Former first lady Michelle Obama spoke for the first time on Wednesday about the anxiety she had felt while attending the presidential inauguration of Joe Biden only two weeks after insurrectionists stormed the U.S. Capitol in an attempt to overturn the Nov. 3 election results.
“The mood was wonderful, but it was also mixed,” she told Robin Roberts on “Good Morning America.”
“I think everyone was concerned about more riots, but we were assured that things were under control. When you see fellow Americans storming the Capitol, that sits with you. That reality was with us on that stage.”
Obama said that watching the Bidens as well as Vice President Kamala Harris and her family taking on “a massive amount of responsibility to get this country back on track” greatly reassured her.
Witnessing 22-year-old inaugural poet Amanda Gorman move the crowd with her poem “The Hill We Climb” also made Obama “proud and moved almost to tears.”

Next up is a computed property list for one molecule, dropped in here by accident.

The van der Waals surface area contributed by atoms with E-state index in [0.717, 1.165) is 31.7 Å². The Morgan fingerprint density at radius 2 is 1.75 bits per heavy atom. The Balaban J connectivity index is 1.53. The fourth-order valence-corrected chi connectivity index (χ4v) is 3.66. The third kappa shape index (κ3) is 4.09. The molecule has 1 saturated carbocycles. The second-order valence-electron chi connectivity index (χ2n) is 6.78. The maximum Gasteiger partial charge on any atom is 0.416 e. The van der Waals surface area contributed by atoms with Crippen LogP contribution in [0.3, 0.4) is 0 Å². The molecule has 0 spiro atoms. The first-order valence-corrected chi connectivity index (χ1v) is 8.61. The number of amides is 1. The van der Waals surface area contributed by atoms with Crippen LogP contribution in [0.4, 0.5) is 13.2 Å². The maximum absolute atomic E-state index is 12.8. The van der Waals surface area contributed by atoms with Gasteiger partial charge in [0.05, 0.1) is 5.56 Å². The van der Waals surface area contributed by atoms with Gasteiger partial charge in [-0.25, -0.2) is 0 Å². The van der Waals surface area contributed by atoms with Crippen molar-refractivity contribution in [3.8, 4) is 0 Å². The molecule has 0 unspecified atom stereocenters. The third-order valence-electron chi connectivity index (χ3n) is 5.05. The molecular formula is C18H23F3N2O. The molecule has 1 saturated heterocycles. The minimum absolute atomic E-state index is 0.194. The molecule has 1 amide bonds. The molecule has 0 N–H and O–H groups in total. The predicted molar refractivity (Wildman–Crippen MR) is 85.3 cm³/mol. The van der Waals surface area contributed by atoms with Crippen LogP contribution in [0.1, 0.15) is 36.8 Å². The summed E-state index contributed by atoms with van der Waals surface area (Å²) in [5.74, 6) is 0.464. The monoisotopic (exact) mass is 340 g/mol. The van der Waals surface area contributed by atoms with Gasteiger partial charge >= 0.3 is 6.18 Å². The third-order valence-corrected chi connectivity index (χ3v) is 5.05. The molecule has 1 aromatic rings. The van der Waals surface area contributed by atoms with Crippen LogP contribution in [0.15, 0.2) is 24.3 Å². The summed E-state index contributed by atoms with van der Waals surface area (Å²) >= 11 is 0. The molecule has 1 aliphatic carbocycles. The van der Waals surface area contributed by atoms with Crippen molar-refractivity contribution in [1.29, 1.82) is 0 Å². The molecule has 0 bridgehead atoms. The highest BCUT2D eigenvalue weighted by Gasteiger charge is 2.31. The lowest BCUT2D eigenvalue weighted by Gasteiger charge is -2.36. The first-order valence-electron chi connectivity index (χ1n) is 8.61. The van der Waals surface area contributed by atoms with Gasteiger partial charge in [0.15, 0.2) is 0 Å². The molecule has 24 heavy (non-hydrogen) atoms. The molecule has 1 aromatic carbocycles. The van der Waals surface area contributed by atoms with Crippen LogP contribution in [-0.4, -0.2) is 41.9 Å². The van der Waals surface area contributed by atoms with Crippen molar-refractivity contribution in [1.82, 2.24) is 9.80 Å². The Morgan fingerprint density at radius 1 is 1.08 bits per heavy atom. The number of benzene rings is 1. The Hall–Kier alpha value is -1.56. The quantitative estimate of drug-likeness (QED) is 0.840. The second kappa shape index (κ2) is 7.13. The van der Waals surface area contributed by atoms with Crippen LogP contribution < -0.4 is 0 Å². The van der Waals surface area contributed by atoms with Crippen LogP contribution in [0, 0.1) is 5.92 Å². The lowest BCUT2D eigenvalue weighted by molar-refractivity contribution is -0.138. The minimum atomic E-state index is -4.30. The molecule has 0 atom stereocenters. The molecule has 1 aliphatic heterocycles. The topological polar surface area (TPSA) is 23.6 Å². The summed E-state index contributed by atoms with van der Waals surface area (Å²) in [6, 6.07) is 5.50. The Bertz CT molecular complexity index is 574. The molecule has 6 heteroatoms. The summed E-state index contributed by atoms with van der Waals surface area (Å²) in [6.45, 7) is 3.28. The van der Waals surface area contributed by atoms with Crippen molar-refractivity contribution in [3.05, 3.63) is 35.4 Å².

“I know there are many, many Amanda Gormans,” she said. “I’m just proud when one of them gets a chance to be seen, and the rest of the nation and the world gets to see, yup, a lotta Black folks contribute to this country. A lot of Black folks have made this country what it is today.”
The former first lady also spoke on the recently released young reader’s adaptation of her memoir, “Becoming,” stressing that the youth of today represent America’s future and that “we need a lot more decent people who have humility and compassion and who are ready to be out in the world showing that off in whatever occupation they choose.”
“It feels different,” Obama said on the topic of young voters turning out en masse for last year’s election. “What gives me even more hope is what happened at the polls in November. We gotta march, we gotta protest, and we have to vote. We have to be educated, we have to be informed. Young people are starting to put those pieces together.”
Watch the full interview below.